Herbal Apothecary: Conditioning Vinegar Rinse

Remember when I made my own shampoo? Well, now I have some conditioner to go along with it. It's an herbal vinegar rinse, and it's really easy to make — as long as you're not in a hurry.

Mine is based on Rosemary Gladstar's recipes for vinegar rinses from her book Herbs for Natural Beautybut you can also check out an adaptation of that basic recipe here. All you need are enough herbs to fill a quart jar half way up, then enough cider vinegar to fill it to the top. Easy.

The herbs I chose were sage and rosemary, and a bit of comfrey, which are the same ones I used in my homemade shampoo. The comfrey is for conditioning; the sage and rosemary for scent and for brunette hair. You could also try chamomile and calendula for conditioning blonde hair, which I may try in the summer for a seasonal change of pace when my hair gets more sun-bleached.

It's a little hard to tell in the photo above, but I came up with a simple system for keeping the herbs submerged in the vinegar. Dried herbs especially will tend to float to the top, and they'll often poke out of the liquid you're trying to infuse. To keep them under the vinegar — and therefore to keep them from spoiling, which is what ended up happening with last summer's attempt at mint extract — I used a wide-mouth jar with a reusable plastic cap. The trick is that the cap is standard size, which is slightly smaller. I used it upside down, pressing it into the mouth of the jar to create a seal. It turns out it fits perfectly, and the flat part of the lid keeps all the herbs under the liquid. Sure, some vinegar squeezed out the top, but once that was cleaned up, this was a great system to keep the herbs out of the air. I put another wide-mouth lid over top as normal so I could give it a shake every few days without worrying about slopping any out, and this worked like a charm while the vinegar infused.

And that part takes a few weeks — I think I let it stand for about a month on a cool, dark closet shelf. Once in a while — when I remembered — I swirled it around. After the sit-around-and-wait part, I strained the liquid and composted the spent herbs, and was left with a nice herbal vinegar:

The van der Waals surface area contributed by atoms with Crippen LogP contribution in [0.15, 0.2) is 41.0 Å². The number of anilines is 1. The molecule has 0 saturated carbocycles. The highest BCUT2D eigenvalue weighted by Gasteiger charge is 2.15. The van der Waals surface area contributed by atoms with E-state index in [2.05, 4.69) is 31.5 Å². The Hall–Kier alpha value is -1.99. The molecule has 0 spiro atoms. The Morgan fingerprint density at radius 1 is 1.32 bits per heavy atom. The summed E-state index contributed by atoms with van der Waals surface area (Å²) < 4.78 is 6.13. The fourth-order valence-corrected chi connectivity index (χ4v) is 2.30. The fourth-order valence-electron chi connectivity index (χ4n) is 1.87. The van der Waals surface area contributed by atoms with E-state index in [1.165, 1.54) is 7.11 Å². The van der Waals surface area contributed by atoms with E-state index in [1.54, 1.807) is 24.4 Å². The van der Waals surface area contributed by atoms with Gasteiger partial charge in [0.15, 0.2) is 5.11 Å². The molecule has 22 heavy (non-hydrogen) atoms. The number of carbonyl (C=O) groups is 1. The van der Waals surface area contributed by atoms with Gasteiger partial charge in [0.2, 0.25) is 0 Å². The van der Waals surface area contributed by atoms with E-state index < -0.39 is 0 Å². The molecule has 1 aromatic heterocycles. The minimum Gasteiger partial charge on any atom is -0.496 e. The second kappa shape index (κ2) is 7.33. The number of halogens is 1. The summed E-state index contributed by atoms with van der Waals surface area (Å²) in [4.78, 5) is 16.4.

The big jar is the "raw" herbal vinegar, and the little jar is the vinegar diluted in water (this is about 4:1 water to vinegar). I also added a couple drops of bergamot essential oil to the diluted rinse, to make it smell sweeter (and match the scent of my shampoo and lotion). 

So how does it work? Well, like the homemade shampoo, it takes a little getting used to, because it functions differently. A commercial conditioner adds some oil back to your hair after you strip it all away with a commercial shampoo. My homemade shampoo doesn't strip nearly as much oil away, so it makes sense to use this conditioner, which doesn't add any more oil back. The vinegar is more like a pH balancer for you hair. It cuts any oil and/or castille residue building up from the shampoo, and gives it a nice shine.

It's easy to use: Wash and rinse your hair, then pour some of the vinegar rinse over your hair and rinse again with water. That's all there is to it!

I only use the rinse about once a week, because I have short hair and therefore limited conditioning needs. If my hair were longer, I'd probably do the ends more often. I'll probably even dilute the vinegar to a 5:1 next time, because my hair is really fine, and too much softening makes it hard to style — though on balance, it's much easier to style now that I gave up harsher store-bought shampoos). It might take a little experimentation to get the exact mix and frequency of use perfected, but overall I like it.


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